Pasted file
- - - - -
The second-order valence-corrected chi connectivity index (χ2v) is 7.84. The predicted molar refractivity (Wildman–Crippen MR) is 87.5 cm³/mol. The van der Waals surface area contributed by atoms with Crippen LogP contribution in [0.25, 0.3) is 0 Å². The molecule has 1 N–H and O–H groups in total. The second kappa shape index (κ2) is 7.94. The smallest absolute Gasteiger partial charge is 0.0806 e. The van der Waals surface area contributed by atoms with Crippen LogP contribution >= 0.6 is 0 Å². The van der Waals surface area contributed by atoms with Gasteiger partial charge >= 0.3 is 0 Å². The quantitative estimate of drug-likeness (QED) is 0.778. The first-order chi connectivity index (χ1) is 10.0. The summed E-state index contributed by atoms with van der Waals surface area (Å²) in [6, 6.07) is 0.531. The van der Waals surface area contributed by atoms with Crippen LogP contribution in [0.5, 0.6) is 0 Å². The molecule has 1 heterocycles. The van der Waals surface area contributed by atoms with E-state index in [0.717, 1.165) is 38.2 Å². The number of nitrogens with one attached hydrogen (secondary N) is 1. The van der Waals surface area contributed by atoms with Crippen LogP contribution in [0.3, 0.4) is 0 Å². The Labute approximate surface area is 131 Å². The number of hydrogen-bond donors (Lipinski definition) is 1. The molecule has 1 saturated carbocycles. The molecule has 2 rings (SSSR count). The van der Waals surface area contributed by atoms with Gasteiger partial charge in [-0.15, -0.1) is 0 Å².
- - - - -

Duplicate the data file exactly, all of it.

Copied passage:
The second-order valence-corrected chi connectivity index (χ2v) is 7.84. The predicted molar refractivity (Wildman–Crippen MR) is 87.5 cm³/mol. The van der Waals surface area contributed by atoms with Crippen LogP contribution in [0.25, 0.3) is 0 Å². The molecule has 1 N–H and O–H groups in total. The second kappa shape index (κ2) is 7.94. The smallest absolute Gasteiger partial charge is 0.0806 e. The van der Waals surface area contributed by atoms with Crippen LogP contribution >= 0.6 is 0 Å². The van der Waals surface area contributed by atoms with Gasteiger partial charge >= 0.3 is 0 Å². The quantitative estimate of drug-likeness (QED) is 0.778. The first-order chi connectivity index (χ1) is 10.0. The summed E-state index contributed by atoms with van der Waals surface area (Å²) in [6, 6.07) is 0.531. The van der Waals surface area contributed by atoms with Crippen LogP contribution in [0.5, 0.6) is 0 Å². The molecule has 1 heterocycles. The van der Waals surface area contributed by atoms with E-state index in [0.717, 1.165) is 38.2 Å². The number of nitrogens with one attached hydrogen (secondary N) is 1. The van der Waals surface area contributed by atoms with Crippen LogP contribution in [0.3, 0.4) is 0 Å². The Labute approximate surface area is 131 Å². The number of hydrogen-bond donors (Lipinski definition) is 1. The molecule has 1 saturated carbocycles. The molecule has 2 rings (SSSR count). The van der Waals surface area contributed by atoms with Gasteiger partial charge in [-0.15, -0.1) is 0 Å².